The Mediterranean diet has proven beneficial effects not only regarding metabolic syndrome, but also on its individual components including waist circumference, HDL cholesterol and triglycerides levels, blood pressure and glucose metabolism. According to Spanish researchers, a Mediterranean diet supplemented with extra-virgin olive oil or nuts may help reverse this condition. The article has been recently published on the Canadian Medical Association Journal.
Prevention of tumours
According to a study recently published on the British Journal of Cancer, women who eat a Mediterranean diet could cut their risk of having a womb cancer by more than half. These are the findings of a group of Italian researchers, who looked at the diet of over 5,000 Italian women to see how closely they stuck to a Mediterranean diet and whether they went on to develop womb cancer.
This team of researchers broke the Mediterranean diet down into nine different constituents, including vegetables, fruits and nuts, pulses, cereals and potatoes, fish, monounsaturated fats but little meat, milk and other dairy products. They found that women who ate at least seven out of the nine components of the diet lowered their risk of endometrial cancer by 57 percent. “Cancer risk is affected by our age and our genes, but a healthy lifestyle can also play a part in reducing the risk of some of these diseases. Not smoking, keeping a healthy weight, being active, eating healthily and cutting down on alcohol helps to stack the odds in your favour”, that’s what the researchers are telling us.
Chronic kidney disease and Mediterranean Diet
Adhering to a Mediterranean-style diet may significantly reduce the risk of developing chronic kidney disease, according to a study published in a recent issue of the Clinical Journal of the American Society of Nephrology. It is well known that chronic kidney disease is a growing epidemic with many people still experiencing declining kidney function while ageing, despite significant progresses in clinical protection and prevention of risk factors.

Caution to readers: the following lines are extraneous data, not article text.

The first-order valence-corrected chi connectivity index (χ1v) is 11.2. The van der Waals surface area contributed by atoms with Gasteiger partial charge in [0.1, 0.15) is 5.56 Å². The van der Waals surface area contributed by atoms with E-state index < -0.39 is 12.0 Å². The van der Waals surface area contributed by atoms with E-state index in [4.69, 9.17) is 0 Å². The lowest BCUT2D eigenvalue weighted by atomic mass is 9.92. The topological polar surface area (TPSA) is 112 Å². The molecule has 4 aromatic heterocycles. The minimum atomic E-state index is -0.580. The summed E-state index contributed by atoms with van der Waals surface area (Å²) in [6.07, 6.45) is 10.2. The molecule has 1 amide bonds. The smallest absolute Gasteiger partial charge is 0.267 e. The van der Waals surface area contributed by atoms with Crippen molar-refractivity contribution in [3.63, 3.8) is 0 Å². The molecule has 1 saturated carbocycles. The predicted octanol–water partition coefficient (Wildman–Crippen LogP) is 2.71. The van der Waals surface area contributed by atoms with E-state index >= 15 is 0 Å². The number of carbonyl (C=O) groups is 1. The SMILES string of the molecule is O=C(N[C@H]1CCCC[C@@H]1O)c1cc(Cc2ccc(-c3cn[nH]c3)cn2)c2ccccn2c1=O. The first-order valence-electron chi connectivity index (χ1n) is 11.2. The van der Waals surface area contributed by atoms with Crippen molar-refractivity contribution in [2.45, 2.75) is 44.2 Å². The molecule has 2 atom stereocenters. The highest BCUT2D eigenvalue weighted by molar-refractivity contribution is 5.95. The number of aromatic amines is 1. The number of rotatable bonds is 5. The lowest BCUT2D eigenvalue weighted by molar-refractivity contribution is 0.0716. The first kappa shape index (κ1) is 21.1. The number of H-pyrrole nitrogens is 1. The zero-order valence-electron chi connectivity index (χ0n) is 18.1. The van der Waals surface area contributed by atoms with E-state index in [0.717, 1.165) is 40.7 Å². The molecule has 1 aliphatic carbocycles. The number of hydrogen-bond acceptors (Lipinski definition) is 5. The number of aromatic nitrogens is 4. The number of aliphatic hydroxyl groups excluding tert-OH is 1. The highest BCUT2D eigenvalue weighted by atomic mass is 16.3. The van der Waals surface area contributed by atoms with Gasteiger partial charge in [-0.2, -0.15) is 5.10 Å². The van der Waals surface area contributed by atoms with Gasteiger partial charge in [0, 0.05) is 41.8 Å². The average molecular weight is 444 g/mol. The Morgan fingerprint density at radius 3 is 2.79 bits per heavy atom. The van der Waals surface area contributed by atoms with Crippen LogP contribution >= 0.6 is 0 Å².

The researchers examined the association of varying degrees of the Mediterranean diet on long-term kidney function in an observational, community based, prospective study. In their analysis of 900 participants followed for nearly seven years, they found that dietary patterns closely resembling the Mediterranean diet were associated with a 50% lower risk of developing chronic kidney disease and with a 42% lower risk of experiencing rapid kidney function decline.
The protective effects on bone
A study published in the Endocrine Society’s Journal of Clinical Endocrinology and Metabolism shows that consumption of a Mediterranean diet enriched with olive oil for two years is associated with increased serum levels of calcitonin, thus suggesting a protective effect on bone.
Age-related bone mass loss and decreased bone strengths affects women as well as men in the elderly, representing an important risk factor for osteoporosis and fracture.
Many studies had previously shown that the incidence of osteoporosis in Europe was lower in the Mediterranean basin. The traditional Mediterranean diet has been indicated as a possible environmental factor which underlines this difference.